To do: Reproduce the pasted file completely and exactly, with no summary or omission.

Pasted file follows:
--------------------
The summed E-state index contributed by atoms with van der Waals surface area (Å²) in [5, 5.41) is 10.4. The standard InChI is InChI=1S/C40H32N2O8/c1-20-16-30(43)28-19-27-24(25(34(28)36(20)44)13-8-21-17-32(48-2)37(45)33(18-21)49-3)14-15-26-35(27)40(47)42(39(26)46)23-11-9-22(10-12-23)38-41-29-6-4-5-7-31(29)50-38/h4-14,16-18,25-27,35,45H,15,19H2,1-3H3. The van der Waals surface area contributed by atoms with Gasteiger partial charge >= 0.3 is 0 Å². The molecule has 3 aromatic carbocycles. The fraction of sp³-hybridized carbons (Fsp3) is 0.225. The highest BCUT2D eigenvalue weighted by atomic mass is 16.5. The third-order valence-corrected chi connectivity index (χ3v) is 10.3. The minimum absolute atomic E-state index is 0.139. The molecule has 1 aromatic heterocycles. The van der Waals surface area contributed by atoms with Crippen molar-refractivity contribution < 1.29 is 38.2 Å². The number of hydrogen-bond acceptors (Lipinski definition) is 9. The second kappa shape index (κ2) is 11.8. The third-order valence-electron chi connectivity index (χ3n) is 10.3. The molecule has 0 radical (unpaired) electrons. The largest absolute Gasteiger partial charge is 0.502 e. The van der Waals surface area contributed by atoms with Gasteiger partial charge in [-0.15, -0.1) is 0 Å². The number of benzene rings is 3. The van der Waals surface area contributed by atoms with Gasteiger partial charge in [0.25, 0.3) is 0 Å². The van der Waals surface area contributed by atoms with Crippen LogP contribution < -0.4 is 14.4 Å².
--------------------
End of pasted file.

The summed E-state index contributed by atoms with van der Waals surface area (Å²) in [5, 5.41) is 10.4. The standard InChI is InChI=1S/C40H32N2O8/c1-20-16-30(43)28-19-27-24(25(34(28)36(20)44)13-8-21-17-32(48-2)37(45)33(18-21)49-3)14-15-26-35(27)40(47)42(39(26)46)23-11-9-22(10-12-23)38-41-29-6-4-5-7-31(29)50-38/h4-14,16-18,25-27,35,45H,15,19H2,1-3H3. The van der Waals surface area contributed by atoms with Gasteiger partial charge >= 0.3 is 0 Å². The molecule has 3 aromatic carbocycles. The fraction of sp³-hybridized carbons (Fsp3) is 0.225. The highest BCUT2D eigenvalue weighted by atomic mass is 16.5. The third-order valence-corrected chi connectivity index (χ3v) is 10.3. The minimum absolute atomic E-state index is 0.139. The molecule has 1 aromatic heterocycles. The van der Waals surface area contributed by atoms with Crippen molar-refractivity contribution < 1.29 is 38.2 Å². The number of hydrogen-bond acceptors (Lipinski definition) is 9. The second kappa shape index (κ2) is 11.8. The third-order valence-electron chi connectivity index (χ3n) is 10.3. The molecule has 0 radical (unpaired) electrons. The largest absolute Gasteiger partial charge is 0.502 e. The van der Waals surface area contributed by atoms with Gasteiger partial charge in [-0.15, -0.1) is 0 Å². The number of benzene rings is 3. The van der Waals surface area contributed by atoms with Gasteiger partial charge in [0.25, 0.3) is 0 Å². The van der Waals surface area contributed by atoms with Crippen LogP contribution < -0.4 is 14.4 Å².